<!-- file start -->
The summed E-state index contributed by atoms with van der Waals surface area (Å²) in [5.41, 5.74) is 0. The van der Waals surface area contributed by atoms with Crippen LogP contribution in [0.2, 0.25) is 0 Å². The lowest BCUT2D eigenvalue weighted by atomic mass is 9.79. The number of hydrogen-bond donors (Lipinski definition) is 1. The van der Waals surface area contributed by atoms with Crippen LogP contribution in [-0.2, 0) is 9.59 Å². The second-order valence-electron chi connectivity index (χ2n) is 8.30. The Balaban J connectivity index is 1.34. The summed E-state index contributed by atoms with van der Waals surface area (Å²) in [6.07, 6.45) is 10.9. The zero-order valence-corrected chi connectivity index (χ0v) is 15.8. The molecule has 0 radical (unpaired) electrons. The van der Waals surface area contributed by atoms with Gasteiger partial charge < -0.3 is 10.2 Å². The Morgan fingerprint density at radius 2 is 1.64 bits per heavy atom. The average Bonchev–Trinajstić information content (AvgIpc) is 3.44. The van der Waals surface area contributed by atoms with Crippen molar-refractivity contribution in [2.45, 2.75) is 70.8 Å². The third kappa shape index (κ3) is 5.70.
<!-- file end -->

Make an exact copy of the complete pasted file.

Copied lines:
The summed E-state index contributed by atoms with van der Waals surface area (Å²) in [5.41, 5.74) is 0. The van der Waals surface area contributed by atoms with Crippen LogP contribution in [0.2, 0.25) is 0 Å². The lowest BCUT2D eigenvalue weighted by atomic mass is 9.79. The number of hydrogen-bond donors (Lipinski definition) is 1. The van der Waals surface area contributed by atoms with Crippen LogP contribution in [-0.2, 0) is 9.59 Å². The second-order valence-electron chi connectivity index (χ2n) is 8.30. The Balaban J connectivity index is 1.34. The summed E-state index contributed by atoms with van der Waals surface area (Å²) in [6.07, 6.45) is 10.9. The zero-order valence-corrected chi connectivity index (χ0v) is 15.8. The molecule has 0 radical (unpaired) electrons. The van der Waals surface area contributed by atoms with Gasteiger partial charge < -0.3 is 10.2 Å². The Morgan fingerprint density at radius 2 is 1.64 bits per heavy atom. The average Bonchev–Trinajstić information content (AvgIpc) is 3.44. The van der Waals surface area contributed by atoms with Crippen molar-refractivity contribution in [2.45, 2.75) is 70.8 Å². The third kappa shape index (κ3) is 5.70.